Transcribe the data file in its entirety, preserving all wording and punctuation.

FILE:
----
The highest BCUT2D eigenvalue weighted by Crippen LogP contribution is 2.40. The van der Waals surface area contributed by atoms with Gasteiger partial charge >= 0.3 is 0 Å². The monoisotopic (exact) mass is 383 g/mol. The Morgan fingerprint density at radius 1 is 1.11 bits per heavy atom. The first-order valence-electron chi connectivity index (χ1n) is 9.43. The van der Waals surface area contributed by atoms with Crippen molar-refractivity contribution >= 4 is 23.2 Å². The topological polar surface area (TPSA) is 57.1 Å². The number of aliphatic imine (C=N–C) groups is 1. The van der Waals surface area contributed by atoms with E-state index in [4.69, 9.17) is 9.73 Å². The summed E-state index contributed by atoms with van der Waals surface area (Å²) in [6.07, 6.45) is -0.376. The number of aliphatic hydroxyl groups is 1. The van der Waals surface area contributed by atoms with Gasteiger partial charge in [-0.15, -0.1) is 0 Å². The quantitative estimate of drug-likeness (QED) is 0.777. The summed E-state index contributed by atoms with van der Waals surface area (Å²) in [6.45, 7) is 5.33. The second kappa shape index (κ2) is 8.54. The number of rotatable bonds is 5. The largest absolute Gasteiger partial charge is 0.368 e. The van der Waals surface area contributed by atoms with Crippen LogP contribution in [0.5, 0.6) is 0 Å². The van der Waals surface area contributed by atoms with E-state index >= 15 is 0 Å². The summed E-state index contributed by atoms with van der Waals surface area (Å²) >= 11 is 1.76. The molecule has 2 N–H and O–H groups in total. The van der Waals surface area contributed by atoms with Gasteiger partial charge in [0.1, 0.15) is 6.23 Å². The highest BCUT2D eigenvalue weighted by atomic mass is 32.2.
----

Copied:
The highest BCUT2D eigenvalue weighted by Crippen LogP contribution is 2.40. The van der Waals surface area contributed by atoms with Gasteiger partial charge >= 0.3 is 0 Å². The monoisotopic (exact) mass is 383 g/mol. The Morgan fingerprint density at radius 1 is 1.11 bits per heavy atom. The first-order valence-electron chi connectivity index (χ1n) is 9.43. The van der Waals surface area contributed by atoms with Crippen molar-refractivity contribution >= 4 is 23.2 Å². The topological polar surface area (TPSA) is 57.1 Å². The number of aliphatic imine (C=N–C) groups is 1. The van der Waals surface area contributed by atoms with E-state index in [4.69, 9.17) is 9.73 Å². The summed E-state index contributed by atoms with van der Waals surface area (Å²) in [6.07, 6.45) is -0.376. The number of aliphatic hydroxyl groups is 1. The van der Waals surface area contributed by atoms with Gasteiger partial charge in [-0.15, -0.1) is 0 Å². The quantitative estimate of drug-likeness (QED) is 0.777. The summed E-state index contributed by atoms with van der Waals surface area (Å²) in [6.45, 7) is 5.33. The second kappa shape index (κ2) is 8.54. The number of rotatable bonds is 5. The largest absolute Gasteiger partial charge is 0.368 e. The van der Waals surface area contributed by atoms with Crippen LogP contribution in [0.5, 0.6) is 0 Å². The van der Waals surface area contributed by atoms with E-state index >= 15 is 0 Å². The summed E-state index contributed by atoms with van der Waals surface area (Å²) >= 11 is 1.76. The molecule has 2 N–H and O–H groups in total. The van der Waals surface area contributed by atoms with Gasteiger partial charge in [0.1, 0.15) is 6.23 Å². The highest BCUT2D eigenvalue weighted by atomic mass is 32.2.